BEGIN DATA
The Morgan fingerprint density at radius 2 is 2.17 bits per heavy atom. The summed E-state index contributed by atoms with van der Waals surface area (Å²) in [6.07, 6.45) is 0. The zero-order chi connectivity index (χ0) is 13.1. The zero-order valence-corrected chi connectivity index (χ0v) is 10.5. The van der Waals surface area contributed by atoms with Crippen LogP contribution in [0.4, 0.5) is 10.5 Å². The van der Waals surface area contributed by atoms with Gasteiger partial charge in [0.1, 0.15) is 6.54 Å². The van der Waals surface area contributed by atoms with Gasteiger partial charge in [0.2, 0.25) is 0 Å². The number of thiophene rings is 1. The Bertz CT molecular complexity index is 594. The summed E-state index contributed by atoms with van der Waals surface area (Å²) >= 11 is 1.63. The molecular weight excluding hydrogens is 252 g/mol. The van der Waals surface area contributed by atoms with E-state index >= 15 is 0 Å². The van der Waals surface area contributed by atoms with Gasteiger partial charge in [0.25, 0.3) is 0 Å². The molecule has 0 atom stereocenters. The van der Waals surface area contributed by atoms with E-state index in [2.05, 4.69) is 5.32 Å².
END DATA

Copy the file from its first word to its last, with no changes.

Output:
The Morgan fingerprint density at radius 2 is 2.17 bits per heavy atom. The summed E-state index contributed by atoms with van der Waals surface area (Å²) in [6.07, 6.45) is 0. The zero-order chi connectivity index (χ0) is 13.1. The zero-order valence-corrected chi connectivity index (χ0v) is 10.5. The van der Waals surface area contributed by atoms with Crippen LogP contribution in [0.4, 0.5) is 10.5 Å². The van der Waals surface area contributed by atoms with Gasteiger partial charge in [0.1, 0.15) is 6.54 Å². The van der Waals surface area contributed by atoms with Gasteiger partial charge in [0.2, 0.25) is 0 Å². The number of thiophene rings is 1. The Bertz CT molecular complexity index is 594. The summed E-state index contributed by atoms with van der Waals surface area (Å²) >= 11 is 1.63. The molecular weight excluding hydrogens is 252 g/mol. The van der Waals surface area contributed by atoms with E-state index >= 15 is 0 Å². The van der Waals surface area contributed by atoms with Gasteiger partial charge in [0.25, 0.3) is 0 Å². The molecule has 0 atom stereocenters. The van der Waals surface area contributed by atoms with E-state index in [2.05, 4.69) is 5.32 Å².